When I was a young man, I religiously listened to a Christian radio station in Detroit. (Full disclosure: I did not confess the Lutheran faith until I was 20 years old.) I found the show to be informative and challenging, as well as provocative for the myriad subjects the host presented that were hitherto unknown by me. Moreover, I was always impressed by the radio host’s ability to present a Christian issue that was contentious among his listeners, who hailed from every Christian denomination under the sun.
Without fail, every Christmas the show turned its gaze onto the cultural degradation (perceived or otherwise) of the holiday season. Caller after caller would proffer their negative opinions about the phrase “Happy Holidays,” as if by saying such one was denying the birth of Jesus Christ. More callers would call in and declare proudly that they do not celebrate Christmas because December 25th was once a pagan holiday, as if by naming December 25th as the day to celebrate, Pope Julius I (in 336 AD) was selling his soul to the devil and condemning all of Christendom to a liturgical guilt by association. But the pièce de résistance, the mother of all Christmas controversies, was Santa—whose name many callers pointed out was an anagram for Satan. The argument, as it goes, is that if a parent convinces a child of Santa Claus, what’s to stop that child from denying Jesus once they realize Mom and Dad were lying about Santa?
As staunch of a funda-gelical as I was at that time (that’s both a Fundamentalist and an American Evangelical), even I wanted to come to Santa’s defense. “Wait a minute. I grew up with Santa Claus. I believed in Santa Claus. I also went to church. I was also taught that Christmas was Jesus’ birthday. I am solidly a follower of Christ, but I have many fond memories of writing Christmas lists and mailing them to Santa, setting out cookies and milk, and searching the snow for reindeer prints on Christmas morning.”
But now I’m an adult, a father of four young American children, and a Lutheran pastor. What do I do with Santa Claus now? Certainly my primary goal of parenting is that all my children love Jesus forever, and my wife and I are zealously deliberate about instilling this love in them. Yet Santa Claus is all about rewarding children for their good behavior—isn’t that distracting from what Christmas is all about, Charlie Brown?
Maybe. But I am reminded of a letter that Martin Luther once wrote to his son Hans. Hans was just a young boy at the time, and the good doctor painted a wondrous picture of a “beautiful garden,” available only to little children who say their prayers and learn their lessons. Was Luther deliberately lying to his son? Well … sure. But I am a father of young children and I understand what he was doing. Simply put, he was enticing his child to learn his lessons and say his prayers, after which he would be rewarded with pony rides, and “golden fifes and drums and little silver crossbows.”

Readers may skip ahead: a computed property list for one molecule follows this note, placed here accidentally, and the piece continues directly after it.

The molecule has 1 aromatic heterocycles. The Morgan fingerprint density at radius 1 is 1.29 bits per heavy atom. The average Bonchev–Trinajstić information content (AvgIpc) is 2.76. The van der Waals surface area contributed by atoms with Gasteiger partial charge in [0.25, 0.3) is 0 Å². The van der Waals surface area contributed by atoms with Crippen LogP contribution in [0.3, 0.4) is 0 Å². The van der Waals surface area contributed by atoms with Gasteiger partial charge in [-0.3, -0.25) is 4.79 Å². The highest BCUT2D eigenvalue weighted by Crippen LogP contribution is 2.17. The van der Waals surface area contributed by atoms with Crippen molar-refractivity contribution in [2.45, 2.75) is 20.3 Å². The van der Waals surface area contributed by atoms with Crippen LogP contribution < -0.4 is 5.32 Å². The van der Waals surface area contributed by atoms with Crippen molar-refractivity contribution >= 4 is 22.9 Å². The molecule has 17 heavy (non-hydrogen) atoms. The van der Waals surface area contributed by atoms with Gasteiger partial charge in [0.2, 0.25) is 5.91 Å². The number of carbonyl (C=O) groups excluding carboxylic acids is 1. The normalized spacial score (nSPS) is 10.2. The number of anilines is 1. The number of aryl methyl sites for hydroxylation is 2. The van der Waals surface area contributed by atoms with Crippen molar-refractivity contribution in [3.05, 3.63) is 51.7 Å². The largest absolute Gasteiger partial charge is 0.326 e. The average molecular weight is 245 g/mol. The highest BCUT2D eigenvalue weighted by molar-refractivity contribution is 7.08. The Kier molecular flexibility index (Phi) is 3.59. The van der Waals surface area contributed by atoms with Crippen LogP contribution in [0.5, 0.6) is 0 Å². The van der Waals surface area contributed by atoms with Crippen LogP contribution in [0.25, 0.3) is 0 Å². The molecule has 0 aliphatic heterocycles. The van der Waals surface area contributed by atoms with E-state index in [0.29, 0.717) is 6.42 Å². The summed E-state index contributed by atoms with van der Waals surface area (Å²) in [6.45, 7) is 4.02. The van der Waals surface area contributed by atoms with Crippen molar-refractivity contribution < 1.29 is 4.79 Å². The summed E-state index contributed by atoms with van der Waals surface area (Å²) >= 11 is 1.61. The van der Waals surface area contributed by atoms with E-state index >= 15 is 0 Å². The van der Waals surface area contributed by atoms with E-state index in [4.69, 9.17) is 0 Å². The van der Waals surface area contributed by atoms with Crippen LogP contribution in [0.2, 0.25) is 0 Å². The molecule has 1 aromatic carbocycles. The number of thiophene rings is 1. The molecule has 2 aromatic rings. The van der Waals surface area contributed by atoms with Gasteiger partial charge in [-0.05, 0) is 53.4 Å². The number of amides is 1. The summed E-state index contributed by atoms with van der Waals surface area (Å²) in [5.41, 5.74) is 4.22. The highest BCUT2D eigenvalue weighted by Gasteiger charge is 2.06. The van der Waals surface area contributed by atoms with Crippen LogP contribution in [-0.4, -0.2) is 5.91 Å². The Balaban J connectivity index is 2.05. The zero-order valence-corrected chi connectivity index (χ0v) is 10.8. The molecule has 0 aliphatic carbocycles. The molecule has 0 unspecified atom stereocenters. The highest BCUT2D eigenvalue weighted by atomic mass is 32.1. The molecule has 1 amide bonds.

This sounds to me an awful lot like Santa Claus, only slightly less insane. To wit: up on the North Pole there’s a fat man working a sweat shop of little people who flies around with reindeer on Christmas Eve and gives presents to good little boys and girls. So you better be good, for goodness’ sake. Now go to bed and stay there before Santa sees his shadow and we have eleven more months without Christmas.
Is this lying to our children? Well … sure. But there’s magic in that lie, as surely as there’s magic under Frosty’s old top hat. There’s the warm sensation that comes from our Christmas traditions. There’s the tree, the lights, the egg nog, the music, the warm clothes on cold nights, the reindeer with the bright red nose. Can’t this and more be allowed in our Christian homes without worrying that such memories will distract us from Jesus?
I say, with all the certainty of the shrug of my shoulders, “Sure.” But then again, in my house, Santa Claus is staunchly peripheral to our daily lives. I don’t put my kids to bed reminding them that Santa is watching; I put them to bed with the Lord’s Prayer, and with stories of God working through his people. Santa could come or not, and I couldn’t care less one way or the other. But Jesus is every day. Church is every week (sometimes twice). Prayer, praise, and thanksgiving are essential parts of our family devotion to God. Santa? I’m not particularly threatened by him. So if he sneaks into our house once a year and helps my kids behave, more power to him.
To be sure, there’s a breaking point: if your children look forward to Christmas because of Santa bringing presents, yet cannot say the Lord’s Prayer or sing any hymns to Jesus because you only take them to church twice a year, you are failing as a parent. But can’t the faithful Christian household let their imaginations run wild with dancing sugar plum fairies without being attacked by overly pious Grinches?
This pastor says sure. Just make sure the kids know it was Dad, not Santa, who fronted the bill for all those presents under the tree.
“Merry Christmas to all, and to all a good night.”
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